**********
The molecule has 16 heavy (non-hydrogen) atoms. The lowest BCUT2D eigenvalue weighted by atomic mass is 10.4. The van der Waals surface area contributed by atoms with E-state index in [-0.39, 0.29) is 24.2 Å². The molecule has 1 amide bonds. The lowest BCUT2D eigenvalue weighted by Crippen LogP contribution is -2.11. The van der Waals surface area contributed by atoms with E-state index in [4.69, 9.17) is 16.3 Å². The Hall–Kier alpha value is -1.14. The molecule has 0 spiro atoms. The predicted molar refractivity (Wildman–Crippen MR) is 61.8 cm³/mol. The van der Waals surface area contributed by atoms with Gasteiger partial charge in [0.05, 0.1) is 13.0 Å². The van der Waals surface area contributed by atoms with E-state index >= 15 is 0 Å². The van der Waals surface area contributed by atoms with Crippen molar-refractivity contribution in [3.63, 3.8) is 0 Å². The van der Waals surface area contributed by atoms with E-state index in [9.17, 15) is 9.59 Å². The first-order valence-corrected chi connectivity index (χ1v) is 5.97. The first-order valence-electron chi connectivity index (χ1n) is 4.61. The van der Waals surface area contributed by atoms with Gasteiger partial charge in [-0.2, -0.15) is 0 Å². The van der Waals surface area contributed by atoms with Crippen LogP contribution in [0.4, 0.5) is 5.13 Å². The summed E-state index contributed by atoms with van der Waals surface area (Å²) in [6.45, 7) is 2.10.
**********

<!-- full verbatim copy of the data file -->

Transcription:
The molecule has 16 heavy (non-hydrogen) atoms. The lowest BCUT2D eigenvalue weighted by atomic mass is 10.4. The van der Waals surface area contributed by atoms with E-state index in [-0.39, 0.29) is 24.2 Å². The molecule has 1 amide bonds. The lowest BCUT2D eigenvalue weighted by Crippen LogP contribution is -2.11. The van der Waals surface area contributed by atoms with E-state index in [4.69, 9.17) is 16.3 Å². The Hall–Kier alpha value is -1.14. The molecule has 0 spiro atoms. The predicted molar refractivity (Wildman–Crippen MR) is 61.8 cm³/mol. The van der Waals surface area contributed by atoms with Gasteiger partial charge in [0.05, 0.1) is 13.0 Å². The van der Waals surface area contributed by atoms with E-state index >= 15 is 0 Å². The van der Waals surface area contributed by atoms with Crippen molar-refractivity contribution in [3.63, 3.8) is 0 Å². The van der Waals surface area contributed by atoms with E-state index in [9.17, 15) is 9.59 Å². The first-order valence-corrected chi connectivity index (χ1v) is 5.97. The first-order valence-electron chi connectivity index (χ1n) is 4.61. The van der Waals surface area contributed by atoms with Gasteiger partial charge in [-0.2, -0.15) is 0 Å². The van der Waals surface area contributed by atoms with Crippen LogP contribution in [0.4, 0.5) is 5.13 Å². The summed E-state index contributed by atoms with van der Waals surface area (Å²) in [6.45, 7) is 2.10.